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Sunday, July 24, 2016

St. Mary's hire embracing a challenging first season

Thursday, August 16, 2007

The St. Mary's girls basketball team lost everything short of Rylee Paterson and the school mascot, but Herb Besaw figures he has at least one thing going for him.

He knows the players.

"The girls that are going to be freshmen this year was the first tournament team that I started working with, so I've known those girls for five years," said Besaw, who was hired last month as the Panthers' head coach, replacing Ryan Berg, who stepped down in March after nine years at the helm. "I've got one player (Paterson) coming back that's really had any what I would call varsity experience. I know the numbers are going to be small, but I know a lot of the kids."

Besaw and his wife, Jane, who works at Buena Vista University, moved to Storm Lake from Laurens in 1990. The couple have two children who attend St. Mary's, Callie, an eighth grader, and Kyle, a fifth grader.

"Since my daughter's been going to St. Mary's since preschool, I've been an avid St. Mary's fan," Besaw said. "I think I've been to every game other than just a few, and I've had no kids (at the high school level) - I just like the sports. I love to support them."

A Graettinger High and BVU graduate, Besaw has coached various sports at the high school level at Graettinger (before it consolidated with Terril) and Laurens-Marathon but he'd never held a top varsity post before taking the head L-M boys golf job last spring.

He guided the Chargers - who were last in the Twin Lakes three years prior - to a middle-of-the-pack league finish and third place at districts last spring.

But this is admittedly the highest profile coaching job for Besaw, who inherits a team that graduated all its starters after producing the best record in school history (20-5), tying Newell-Fonda for the Northwest Conference title and rattling off 15 straight wins before losing to eventual 1A champion Graettinger-Terril in the regional semifinal.

"My main obstacle is going to be to play basketball in my philosophy. Coach Berg's been there for quite a few years," Besaw said. "He's a well-liked and well known person, and I'm going to come in, and my philosophy's not going to be what he had, but the girls that are going to be playing haven't had that opportunity to play, so maybe that's a blessing on one side.

"That and the overall getting the community to know what I'm about. I've been around but no one's really known me unless they had kids."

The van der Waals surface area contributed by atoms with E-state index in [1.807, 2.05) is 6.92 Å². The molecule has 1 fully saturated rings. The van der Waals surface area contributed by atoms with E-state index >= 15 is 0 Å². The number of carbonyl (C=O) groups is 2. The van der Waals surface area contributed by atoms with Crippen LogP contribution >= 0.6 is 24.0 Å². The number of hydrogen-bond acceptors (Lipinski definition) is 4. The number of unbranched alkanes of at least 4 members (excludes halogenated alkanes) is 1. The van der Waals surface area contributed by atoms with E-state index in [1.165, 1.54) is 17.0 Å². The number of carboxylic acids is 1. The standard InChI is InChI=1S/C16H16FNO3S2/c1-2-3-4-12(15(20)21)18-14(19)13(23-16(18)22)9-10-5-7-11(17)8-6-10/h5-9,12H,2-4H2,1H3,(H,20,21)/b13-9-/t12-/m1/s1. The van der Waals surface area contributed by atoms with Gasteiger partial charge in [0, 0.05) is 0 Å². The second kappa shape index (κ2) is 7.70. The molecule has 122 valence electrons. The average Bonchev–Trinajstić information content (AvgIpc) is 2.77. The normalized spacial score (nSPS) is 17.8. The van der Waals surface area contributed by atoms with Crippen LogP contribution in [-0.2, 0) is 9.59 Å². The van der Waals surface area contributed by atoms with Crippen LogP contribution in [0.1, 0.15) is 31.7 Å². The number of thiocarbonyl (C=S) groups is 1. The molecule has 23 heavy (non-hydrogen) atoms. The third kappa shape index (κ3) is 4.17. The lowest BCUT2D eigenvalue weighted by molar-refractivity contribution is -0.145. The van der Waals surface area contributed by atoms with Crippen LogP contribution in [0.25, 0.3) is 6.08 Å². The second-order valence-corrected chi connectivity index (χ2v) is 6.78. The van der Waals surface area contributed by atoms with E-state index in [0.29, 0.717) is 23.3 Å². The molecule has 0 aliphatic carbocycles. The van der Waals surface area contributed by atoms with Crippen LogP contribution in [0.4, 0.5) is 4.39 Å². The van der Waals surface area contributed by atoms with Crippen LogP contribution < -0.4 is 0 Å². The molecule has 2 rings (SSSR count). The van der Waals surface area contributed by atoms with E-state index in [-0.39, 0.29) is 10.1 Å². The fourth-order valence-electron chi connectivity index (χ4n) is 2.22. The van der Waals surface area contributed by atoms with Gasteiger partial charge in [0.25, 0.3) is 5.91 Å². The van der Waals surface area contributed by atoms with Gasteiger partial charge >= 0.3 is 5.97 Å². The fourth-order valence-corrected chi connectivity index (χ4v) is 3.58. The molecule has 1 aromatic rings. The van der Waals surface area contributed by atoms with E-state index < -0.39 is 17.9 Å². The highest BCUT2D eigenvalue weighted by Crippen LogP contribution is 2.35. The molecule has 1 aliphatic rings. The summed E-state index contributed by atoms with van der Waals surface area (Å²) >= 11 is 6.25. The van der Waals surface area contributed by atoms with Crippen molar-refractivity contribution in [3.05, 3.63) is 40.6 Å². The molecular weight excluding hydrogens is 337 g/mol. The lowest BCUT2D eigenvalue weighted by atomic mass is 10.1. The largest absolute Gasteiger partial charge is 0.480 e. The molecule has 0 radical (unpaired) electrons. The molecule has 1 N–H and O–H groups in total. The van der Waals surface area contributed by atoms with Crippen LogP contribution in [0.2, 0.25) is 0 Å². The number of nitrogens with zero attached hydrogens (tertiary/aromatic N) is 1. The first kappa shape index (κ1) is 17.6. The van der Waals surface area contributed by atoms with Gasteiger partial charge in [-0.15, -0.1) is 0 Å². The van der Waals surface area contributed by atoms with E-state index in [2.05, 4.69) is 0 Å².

Which actually means quite a few people know him. Besaw, a 43-year-old self-described entrepreneur and community activist, has been "a very good St. Mary's supporter for a lot of years," St. Mary's athletic director Tracy Schultz said. "He has a passion to build the program. He has a lot of experience working with kids and youth programs over the years."

Besaw has served as the president of the softball board in Storm Lake. He's coached several traveling tournament teams in basketball and softball since the early 1990s.

"If I'm not on the board," he says, "I'm always one of the individuals who's involved with what's going on in youth and high school sports."

Besaw likened this coaching situation to his first year of helping out Graettinger's football team as a student assistant. The school had won 35 straight games when Besaw graduated the previous spring.

"We'd lost everybody basically. The first year I was involved (as a coach) I think we won two games," he said. "It was difficult because at that time Graettinger was known as the traditional team in the conference, and for the first time it was just a different feeling. It was the same (head) coach but you could see how he had to change how he coached versus 'I've got athletes and all I've got to do is basically put them out there and tell them, just do it.'"

The Panthers aren't likely to go 25-0 and win their league, "but the second time around I want to make sure we improve on that second game, and by the end of the year I want people to think the girls did well," Besaw said. "We'll have our own team goals. I'm hoping we can be competitive. Keeping them confident, keeping them wanting to be there and work hard will be key. When I first started watching St. Mary's, to be honest with you, they weren't very good.

"They might have won one game, two games the first year I watched them."

Panther fans can expect to see a lot of pressing in years to come, if not during the first couple seasons in which numbers project to be low. They'll see motion-flex offenses and box-and-1 and man-zone defenses.

"I like to strategize a lot," said Besaw, who knows the league's coaches and their tendencies and has essentially scouted them in recent years. "I'm going to always try to take something away from the other team. If they're going to beat me, they're going to beat me by not doing what they do to everybody else 15 times in a row. My philosophy is I want to score. We won't probably do a lot of halfcourt sets, which is different than what (Berg) did."

One of the greatest coaching rewards for Besaw is the appreciation he gets from kids he worked with over the years.

"You go back and they remember those times, and still talk about it yet today," he said. "It's small talk, but it's kind of neat. It's not always the athleticism or the win-lose. There's a lot of other things I think leadership-wise I can help the girls respond to, and just life in general."

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